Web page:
In the past year a good number of car companies began experimenting with 3D printing, wondering how it could help their performance, manufacturing and design. For automotive startup Rezvani Motors 3D printing was key to saving weight in its BEAST 500 supercar.
Built upon the chassis of an Ariel Atom, the BEAST is a 703kg (1,550lb), 500 HP sprite capable of accelerating from 0-100km/h (0-62mph) in 2.7 seconds. Featuring a six-speed manual transmission, Rezvani’s auto leverages a combination of lightweight construction, aerodynamic optimization and advanced construction techniques to create a prototype for the future of automotive manufacturing.
In building the supercar, architect Fardess Rezvani used 3D printing to build the car’s front diffuser, mirrors and lights. In addition to the use of digital manufacturing in the creation of its smaller components, the BEAST’s construction leveraged CNC milling to create its carbon fiber body. According to Rezvani, CNC was used to create an accurate 3D model of the BEAST; from this model engineers fashioned molds for all of the car’s carbon fiber panels, a key element in keeping the BEAST’s weight down.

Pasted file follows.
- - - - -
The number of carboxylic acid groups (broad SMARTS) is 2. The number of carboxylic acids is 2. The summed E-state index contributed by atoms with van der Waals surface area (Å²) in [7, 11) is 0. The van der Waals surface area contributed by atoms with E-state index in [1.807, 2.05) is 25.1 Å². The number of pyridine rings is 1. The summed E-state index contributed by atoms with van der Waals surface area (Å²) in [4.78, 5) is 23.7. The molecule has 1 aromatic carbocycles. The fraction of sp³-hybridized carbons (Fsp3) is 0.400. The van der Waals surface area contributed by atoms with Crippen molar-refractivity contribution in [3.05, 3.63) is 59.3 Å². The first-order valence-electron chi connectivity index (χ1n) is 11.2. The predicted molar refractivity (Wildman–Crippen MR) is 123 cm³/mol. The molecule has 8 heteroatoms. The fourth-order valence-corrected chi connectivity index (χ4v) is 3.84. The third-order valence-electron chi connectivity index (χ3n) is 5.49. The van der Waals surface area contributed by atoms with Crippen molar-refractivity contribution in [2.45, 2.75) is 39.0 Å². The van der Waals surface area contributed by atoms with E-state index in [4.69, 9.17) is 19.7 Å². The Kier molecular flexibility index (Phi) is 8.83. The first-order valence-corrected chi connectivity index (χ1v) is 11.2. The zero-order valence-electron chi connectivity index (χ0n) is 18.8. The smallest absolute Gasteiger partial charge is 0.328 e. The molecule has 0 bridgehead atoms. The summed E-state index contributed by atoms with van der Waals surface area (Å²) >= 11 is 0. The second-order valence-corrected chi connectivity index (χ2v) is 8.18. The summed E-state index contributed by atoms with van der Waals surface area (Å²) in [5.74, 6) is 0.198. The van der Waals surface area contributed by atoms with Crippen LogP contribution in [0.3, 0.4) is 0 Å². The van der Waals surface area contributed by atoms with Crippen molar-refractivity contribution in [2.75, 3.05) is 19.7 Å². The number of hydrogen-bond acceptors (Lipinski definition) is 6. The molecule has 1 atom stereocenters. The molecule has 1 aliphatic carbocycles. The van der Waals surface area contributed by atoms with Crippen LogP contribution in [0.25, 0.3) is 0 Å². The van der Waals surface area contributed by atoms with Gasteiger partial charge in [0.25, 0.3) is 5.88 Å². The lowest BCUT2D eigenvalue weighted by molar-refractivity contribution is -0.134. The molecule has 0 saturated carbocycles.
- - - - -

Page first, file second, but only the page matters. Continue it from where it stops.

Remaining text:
While using 3D printing and CNC in automotive manufacturing is surely a great demonstration of the two technologies’ capabilities, it also makes high-end autos cheaper to produce. Where your usual supercar might set you back $300,000 or more, the BEAST’s opening bid starts at $125k – a bargain in the exotic car world.
Although 3D printing isn’t mature enough to be a workhorse in a mass-manufactured automotive scheme, the world of high performance, hand built supercars is a perfect fit for the technology. As new printing materials and novel automotive concepts blend further I expect a strong relationship between the two industries will develop. Hopefully, one day larger firms like GM, Audi, Volvo and the like will adopt the technology and place it on the same footing as robotic assembly lines and injection molding.
Images Courtesy of Rezvani Motors